We’ve all heard about discrimination and bias related to one’s gender, race, age, etc.
But can your name influence the way you’re treated in the workplace?
A variety of research studies suggest that the answer to that question is “yes.”
In a study published in the “Journal of Experimental Social Psychology,” Dr. Simon Laham from the University of Melbourne and Dr. Adam Alter from the New York University Stern School of Business contend that those with simple, easy-to-pronounce names are more likely than others to garner positive results in the workplace.
The researchers, who used names from Anglo, Asian, Western European, and Eastern European backgrounds in their studies, found that people with easy-to-pronounce names (1) were evaluated more positively and (2) were more likely to receive job promotions than those with difficult-to-pronounce names.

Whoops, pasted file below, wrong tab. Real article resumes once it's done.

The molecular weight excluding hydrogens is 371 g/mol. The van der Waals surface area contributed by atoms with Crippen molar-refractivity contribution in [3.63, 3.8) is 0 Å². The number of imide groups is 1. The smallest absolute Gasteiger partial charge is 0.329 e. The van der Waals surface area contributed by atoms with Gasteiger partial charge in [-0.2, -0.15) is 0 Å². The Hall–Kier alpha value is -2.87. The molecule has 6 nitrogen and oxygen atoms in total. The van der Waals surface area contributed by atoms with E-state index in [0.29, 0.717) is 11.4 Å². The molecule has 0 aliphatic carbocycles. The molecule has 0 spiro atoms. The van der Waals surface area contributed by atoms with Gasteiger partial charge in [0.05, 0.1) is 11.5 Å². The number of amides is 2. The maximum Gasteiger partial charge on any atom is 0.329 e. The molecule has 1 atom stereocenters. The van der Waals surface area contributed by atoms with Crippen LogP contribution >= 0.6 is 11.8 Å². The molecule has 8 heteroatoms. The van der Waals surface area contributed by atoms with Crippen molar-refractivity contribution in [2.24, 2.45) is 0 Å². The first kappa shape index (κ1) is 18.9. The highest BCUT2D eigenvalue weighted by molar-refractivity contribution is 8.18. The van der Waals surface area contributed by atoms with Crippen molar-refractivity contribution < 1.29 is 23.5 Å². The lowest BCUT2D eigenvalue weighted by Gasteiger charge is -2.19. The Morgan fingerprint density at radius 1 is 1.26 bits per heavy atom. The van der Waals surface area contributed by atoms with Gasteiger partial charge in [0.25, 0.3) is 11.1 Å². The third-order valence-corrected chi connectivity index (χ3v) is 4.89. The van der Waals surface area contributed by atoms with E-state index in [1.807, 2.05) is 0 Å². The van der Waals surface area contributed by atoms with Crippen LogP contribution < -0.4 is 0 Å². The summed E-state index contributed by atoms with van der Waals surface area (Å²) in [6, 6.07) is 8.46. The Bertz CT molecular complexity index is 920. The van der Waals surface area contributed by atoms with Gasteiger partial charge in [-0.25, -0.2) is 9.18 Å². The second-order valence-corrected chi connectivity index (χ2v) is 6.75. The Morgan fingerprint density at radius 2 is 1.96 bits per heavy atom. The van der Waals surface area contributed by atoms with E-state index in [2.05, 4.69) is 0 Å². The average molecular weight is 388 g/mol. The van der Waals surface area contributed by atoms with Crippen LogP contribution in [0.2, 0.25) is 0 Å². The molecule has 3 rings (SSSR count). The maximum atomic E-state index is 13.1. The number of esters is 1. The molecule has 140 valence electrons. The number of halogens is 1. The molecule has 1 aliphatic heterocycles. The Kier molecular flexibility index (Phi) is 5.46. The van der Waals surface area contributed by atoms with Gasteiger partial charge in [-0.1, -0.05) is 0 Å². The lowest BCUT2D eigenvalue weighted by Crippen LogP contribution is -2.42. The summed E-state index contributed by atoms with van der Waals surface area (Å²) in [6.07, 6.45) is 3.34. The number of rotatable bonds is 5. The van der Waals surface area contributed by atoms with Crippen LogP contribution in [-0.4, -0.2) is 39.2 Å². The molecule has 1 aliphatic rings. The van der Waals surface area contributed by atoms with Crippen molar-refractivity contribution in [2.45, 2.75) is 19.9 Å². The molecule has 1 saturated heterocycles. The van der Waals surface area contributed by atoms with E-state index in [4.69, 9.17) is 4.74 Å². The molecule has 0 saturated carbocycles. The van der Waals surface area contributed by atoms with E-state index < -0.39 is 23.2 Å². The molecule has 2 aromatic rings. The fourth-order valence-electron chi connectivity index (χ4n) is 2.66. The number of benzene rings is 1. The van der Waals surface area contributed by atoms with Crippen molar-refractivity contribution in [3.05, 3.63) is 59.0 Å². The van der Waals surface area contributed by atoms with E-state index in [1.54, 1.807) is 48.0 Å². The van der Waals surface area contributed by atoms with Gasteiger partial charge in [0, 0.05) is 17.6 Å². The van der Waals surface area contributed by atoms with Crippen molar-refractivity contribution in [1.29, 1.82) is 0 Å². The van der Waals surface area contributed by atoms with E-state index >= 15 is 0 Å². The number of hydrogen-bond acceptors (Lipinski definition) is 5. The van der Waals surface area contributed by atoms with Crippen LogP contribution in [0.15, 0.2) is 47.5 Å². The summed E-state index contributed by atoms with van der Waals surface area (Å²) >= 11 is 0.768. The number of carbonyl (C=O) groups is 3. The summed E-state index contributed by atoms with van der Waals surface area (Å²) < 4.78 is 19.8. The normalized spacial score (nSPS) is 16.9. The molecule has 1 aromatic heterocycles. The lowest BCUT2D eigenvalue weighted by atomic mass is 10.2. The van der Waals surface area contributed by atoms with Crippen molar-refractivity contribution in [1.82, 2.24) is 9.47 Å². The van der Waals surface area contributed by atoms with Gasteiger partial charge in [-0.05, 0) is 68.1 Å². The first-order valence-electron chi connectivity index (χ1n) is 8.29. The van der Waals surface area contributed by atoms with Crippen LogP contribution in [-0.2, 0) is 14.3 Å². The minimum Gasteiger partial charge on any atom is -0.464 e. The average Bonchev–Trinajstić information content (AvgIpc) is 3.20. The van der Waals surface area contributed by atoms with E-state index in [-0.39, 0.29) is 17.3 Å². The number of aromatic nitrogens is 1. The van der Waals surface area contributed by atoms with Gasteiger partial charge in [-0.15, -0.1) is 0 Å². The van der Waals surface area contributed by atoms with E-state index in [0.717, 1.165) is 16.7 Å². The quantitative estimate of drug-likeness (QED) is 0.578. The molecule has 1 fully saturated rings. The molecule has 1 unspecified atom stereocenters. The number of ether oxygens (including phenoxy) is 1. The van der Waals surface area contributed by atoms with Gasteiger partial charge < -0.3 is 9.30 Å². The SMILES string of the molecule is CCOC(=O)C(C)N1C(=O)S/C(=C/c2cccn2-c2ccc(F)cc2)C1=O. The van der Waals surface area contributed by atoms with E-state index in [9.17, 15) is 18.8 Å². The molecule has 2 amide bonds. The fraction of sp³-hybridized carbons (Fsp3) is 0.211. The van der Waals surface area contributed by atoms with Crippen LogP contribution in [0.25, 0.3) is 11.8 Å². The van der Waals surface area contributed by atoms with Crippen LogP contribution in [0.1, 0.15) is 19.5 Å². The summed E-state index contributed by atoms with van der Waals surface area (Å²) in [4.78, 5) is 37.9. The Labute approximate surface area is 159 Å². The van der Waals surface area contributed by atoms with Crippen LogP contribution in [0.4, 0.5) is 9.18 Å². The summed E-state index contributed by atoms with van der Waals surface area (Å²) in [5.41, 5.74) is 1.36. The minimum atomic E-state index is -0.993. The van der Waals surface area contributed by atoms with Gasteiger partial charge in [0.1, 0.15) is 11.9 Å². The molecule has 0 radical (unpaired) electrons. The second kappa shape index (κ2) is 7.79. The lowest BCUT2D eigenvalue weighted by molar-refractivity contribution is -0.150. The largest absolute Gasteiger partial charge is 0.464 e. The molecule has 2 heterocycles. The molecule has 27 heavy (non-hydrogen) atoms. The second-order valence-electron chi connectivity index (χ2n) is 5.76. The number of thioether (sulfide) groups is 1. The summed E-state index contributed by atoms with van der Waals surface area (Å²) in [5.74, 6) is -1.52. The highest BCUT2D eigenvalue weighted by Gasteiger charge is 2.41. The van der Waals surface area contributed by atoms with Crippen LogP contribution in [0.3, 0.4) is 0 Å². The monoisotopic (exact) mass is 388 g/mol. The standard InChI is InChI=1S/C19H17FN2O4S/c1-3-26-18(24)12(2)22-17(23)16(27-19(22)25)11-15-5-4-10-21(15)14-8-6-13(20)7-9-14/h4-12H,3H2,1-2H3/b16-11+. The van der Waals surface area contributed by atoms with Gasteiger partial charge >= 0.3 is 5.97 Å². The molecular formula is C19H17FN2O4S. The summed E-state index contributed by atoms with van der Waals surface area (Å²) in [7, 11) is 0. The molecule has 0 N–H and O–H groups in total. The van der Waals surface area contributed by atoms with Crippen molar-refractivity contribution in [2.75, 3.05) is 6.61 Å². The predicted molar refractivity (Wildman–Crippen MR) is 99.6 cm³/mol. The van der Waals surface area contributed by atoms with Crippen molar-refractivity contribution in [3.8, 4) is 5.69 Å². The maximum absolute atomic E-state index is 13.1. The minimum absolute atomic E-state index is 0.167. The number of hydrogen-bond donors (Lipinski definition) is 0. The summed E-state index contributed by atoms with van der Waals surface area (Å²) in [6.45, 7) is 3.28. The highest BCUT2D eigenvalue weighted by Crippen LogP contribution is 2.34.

“Research findings revealed that the effect is not due merely to the length of a name or how foreign-sounding or unusual it is, but rather how easy it is to pronounce,” Laham states.
Alter conducted a study of U.S. lawyers’ names and found that attorneys with easy-to-pronounce names rose more quickly in their firms. “People simply aren’t aware of the subtle impact that names can have on their judgments,” he explained.
In one study titled “Are Emily and Greg More Employable than Lakisha and Jamal?” published in June 2004, researchers found that applicants with “white-sounding names” were 50 percent more likely to be contacted for job interviews. This statistic was the same regardless of occupation, industry, or employer size.
HR POINTER: Organizations can limit the likelihood and impact of name-related bias in the hiring process by:
*Training managers to recognize unintentional bias.
*Removing names and addresses of applicants from resumes before they are circulated.
*Conducting “blind interviews” (i.e., phone interviews) initially to minimize the impact of any bias because of physical appearance.
*Creating structured interviews in which all candidates for a given job are asked the same questions.
*Using multiple interviewers with diverse backgrounds.